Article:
The key is planning far in advance. Flashback to when my clients were creating their LLC. Each client gives a certain percentage of the business to a trust for the benefit of his family. The interests in trust are non-voting membership interests in the LLC, so that the clients retain absolute voting control of the operations.

What is the benefit? Each client is taxed on the nominal value of the LLC interest at the time it was gifted to the trust. My clients would not have paid any out of pocket tax, but would have used some of their lifetime gift exemption (up to $5 million) to cover the transfer. Let’s say each client gave 50% of his interest in the LLC to an irrevocable trust when establishing the LLC. Now that the interest in the business has grown to $50 million, the LLC interests in trust (valued at $25 million) will not be part of my client’s estate for tax purposes. With a top federal estate tax rate of 40%, each could have saved roughly $10 million of tax dollars by removing part of the business from their ownership early in the game. The trust could be structured to last for generations, avoiding estate tax at their children’s deaths as well.

The same reasoning holds true for a speculative investment that has home run potential. If a client invests in a few speculative companies, he may want to consider gifting some percentage of the shares to an irrevocable trust while the stock value is extremely low. If the stock appreciates 5x, all the growth is out of the client’s taxable estate and is available for his family’s financial security. What if the company tanks? The client has used a small amount of his/her $5 million dollar gift exemption for an asset that is worthless. The client lost that bet, but the downside is minimal. As speculative investors know, it only takes a few home runs to make up for the losers.

I always tell clients never to let a tax issue compromise their non-tax objectives regarding estate planning. However, if one of your objectives is to minimize estate taxes while planning for the financial security of your family, involving your estate planning adviser early in the game can reap great net returns for your family.

Robert Travers is an attorney specializing in wealth transfer and tax minimization strategies for high net worth families and business owners. His office is located in Westborough, Massachusetts, and he can be contacted at (508) 366-1903.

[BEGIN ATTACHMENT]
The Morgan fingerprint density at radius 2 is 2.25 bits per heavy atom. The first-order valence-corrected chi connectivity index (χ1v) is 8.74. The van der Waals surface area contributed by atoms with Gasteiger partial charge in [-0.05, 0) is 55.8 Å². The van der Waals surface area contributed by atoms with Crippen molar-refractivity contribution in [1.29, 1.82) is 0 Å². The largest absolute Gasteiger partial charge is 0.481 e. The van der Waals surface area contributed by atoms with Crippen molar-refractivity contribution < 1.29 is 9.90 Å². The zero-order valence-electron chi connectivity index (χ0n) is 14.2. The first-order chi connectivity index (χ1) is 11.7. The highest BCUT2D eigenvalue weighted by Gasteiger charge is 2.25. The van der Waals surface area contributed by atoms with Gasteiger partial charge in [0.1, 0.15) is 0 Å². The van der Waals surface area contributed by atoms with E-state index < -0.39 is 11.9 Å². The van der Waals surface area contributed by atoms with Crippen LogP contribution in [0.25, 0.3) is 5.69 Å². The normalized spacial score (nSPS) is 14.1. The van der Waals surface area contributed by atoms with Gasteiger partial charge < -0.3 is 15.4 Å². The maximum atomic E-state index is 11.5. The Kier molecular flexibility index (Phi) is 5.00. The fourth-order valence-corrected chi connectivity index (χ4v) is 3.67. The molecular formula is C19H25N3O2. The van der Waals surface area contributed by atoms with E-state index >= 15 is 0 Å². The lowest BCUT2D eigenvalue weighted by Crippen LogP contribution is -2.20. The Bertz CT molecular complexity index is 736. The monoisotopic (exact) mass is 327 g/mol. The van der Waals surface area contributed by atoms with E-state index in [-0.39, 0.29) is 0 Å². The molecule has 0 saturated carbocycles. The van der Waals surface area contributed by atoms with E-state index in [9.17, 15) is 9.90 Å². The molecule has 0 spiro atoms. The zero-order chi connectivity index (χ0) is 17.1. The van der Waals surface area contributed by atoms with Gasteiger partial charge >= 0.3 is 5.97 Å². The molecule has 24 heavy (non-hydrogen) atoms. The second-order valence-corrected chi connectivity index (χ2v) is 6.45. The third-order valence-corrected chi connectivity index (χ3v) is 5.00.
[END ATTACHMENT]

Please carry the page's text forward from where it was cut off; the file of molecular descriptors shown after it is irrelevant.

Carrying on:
The contents of the article are for general education purposes only and are not to be relied upon as tax or legal advice. Please consult with your legal or tax advisor regarding your particular circumstances. This article is not intended or written to be used for the purpose of avoiding penalties under the Internal Revenue Code and cannot be used for that purpose.

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Common Misconceptions and Excuses Used to Delay Estate Planing Decisions

(June 2010) - by: Attorney Robert Travers

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Everyone I talk with seems to lead a busy life – longer hours at work, children on sports teams competing around the state, household improvement projects and general upkeep – and the list goes on and on. In order to budget our precious time, we attempt to prioritize our projects. Dealing with the more complex projects, we tend to “trick” ourselves by finding excuses to delay the start of them. Such is the case with estate planning. I talk with so many couples who confess, “We’ve been meaning to address/update our estate plan, but we put it off because … Below are some common misconceptions and excuses used by couples to justify putting off planning for the security of their families.

Misconception #1: “If I die without a Will, everything will pass to my spouse anyway.”

Reality: Under the laws of Massachusetts, property titled in your individual name at the time of your death (your “probate estate”) will pass one-half to a surviving spouse and one-half to your surviving children. This comes as a shock to an uninformed widow or widower at a time when he/she doesn’t need more bad news, and usually results in unnecessary expenses and complexity during settlement of the estate. By having a valid will in place at the time of your death, you, and not the laws of the state, determine who receives your property. (Please note that assets held in jointly with right of survivorship or assets naming a designated beneficiary are not part of your “probate estate”.)

Misconception #2: “I will never pay any estate tax – my estate is too small.”